Question:  I received a catalog in the mail from a store that supplies mannequins.  They have cheap body form mannequins made from molded polyurethane foam covered in jersey.  Based on price and simple design, these would be great for exhibits.  Is polyurethane a safe material to use?


ASM:  This might be alright for stores to use or for really short duration displays in a museum.  However, polyurethane foam is definitely a non-archival material, and has poor aging properties.  Over time it degrades.  And not much time either.  Like within 5-10 years or so, depending on conditions.  It tends to either become crumbly, or sticky.  I have seen it damage artifacts in museum collections when used as a padding.  However, for short term uses, it is technically OK, if there are adequate barrier layers between it and the artifact.  We do ship artifacts in crates using this foam…the gray/black foam we use is polyurethane.  Downsides: something “temporary” becomes more permanent, mannequin parts get mixed in and used in permanent situations because of pressures of time or money.  In those situations, staff feel pressure to go ahead and use what is on hand.  Also, for a traveling exhibit or loans, it sends the message to other institutions that the you might think these materials are OK, and you are likely to use them in inappropriate situations.

 return to top

Shaking the Money Tree

 Heritage Preservation

2015 Conservation Assessment Program Application Available

Heritage Preservation is pleased to announce the availability of Conservation Assessment Program (CAP) application as of October 1, 2014. The 2015 program year marks the 25th anniversary of CAP, and the admittance of our 3000th museum!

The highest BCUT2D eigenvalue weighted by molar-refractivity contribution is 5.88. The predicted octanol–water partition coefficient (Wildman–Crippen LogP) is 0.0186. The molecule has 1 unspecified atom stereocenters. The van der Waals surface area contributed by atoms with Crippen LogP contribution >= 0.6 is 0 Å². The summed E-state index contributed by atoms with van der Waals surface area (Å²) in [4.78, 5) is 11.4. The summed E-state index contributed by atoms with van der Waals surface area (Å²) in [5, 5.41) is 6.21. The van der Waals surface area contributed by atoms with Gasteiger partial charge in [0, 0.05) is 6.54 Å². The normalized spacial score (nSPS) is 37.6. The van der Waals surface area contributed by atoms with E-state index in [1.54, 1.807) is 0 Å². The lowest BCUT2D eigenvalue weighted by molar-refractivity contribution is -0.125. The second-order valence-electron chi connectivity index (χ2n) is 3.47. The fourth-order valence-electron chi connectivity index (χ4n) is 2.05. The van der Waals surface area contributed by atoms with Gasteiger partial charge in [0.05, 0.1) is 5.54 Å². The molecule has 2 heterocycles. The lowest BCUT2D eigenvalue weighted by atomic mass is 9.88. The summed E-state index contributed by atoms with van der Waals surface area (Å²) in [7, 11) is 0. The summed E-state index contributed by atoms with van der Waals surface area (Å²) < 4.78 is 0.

CAP is funded through a cooperative agreement with the Institute of Museum & Library Services, and is administered by Heritage Preservation. The program provides technical assistance to small to mid-sized museums to hire a professional conservator, approved by Heritage Preservation, for a two-day site visit.  The CAP assessor uses the site visit to examine the museum’s collections, environmental conditions, and sites.  The assessor then spends three days writing a report recommending priorities to improve collections care.  The assessment reports submitted by professional conservators can assist the museum in developing strategies for improved collections care, long-range planning, and fund-raising for collections care.

Funds are awarded based on the museum’s budget, so the cost to the museum varies. All museums are awarded a collections assessor.  Museums with buildings older than 50 years receive additional funds for an architectural assessor to identify priorities for care of the building(s).  In the case of institutions such as zoos, aquariums, nature centers, botanical gardens, and arboreta, CAP can fund a specialist to assess the living collections as well as the non-living collections.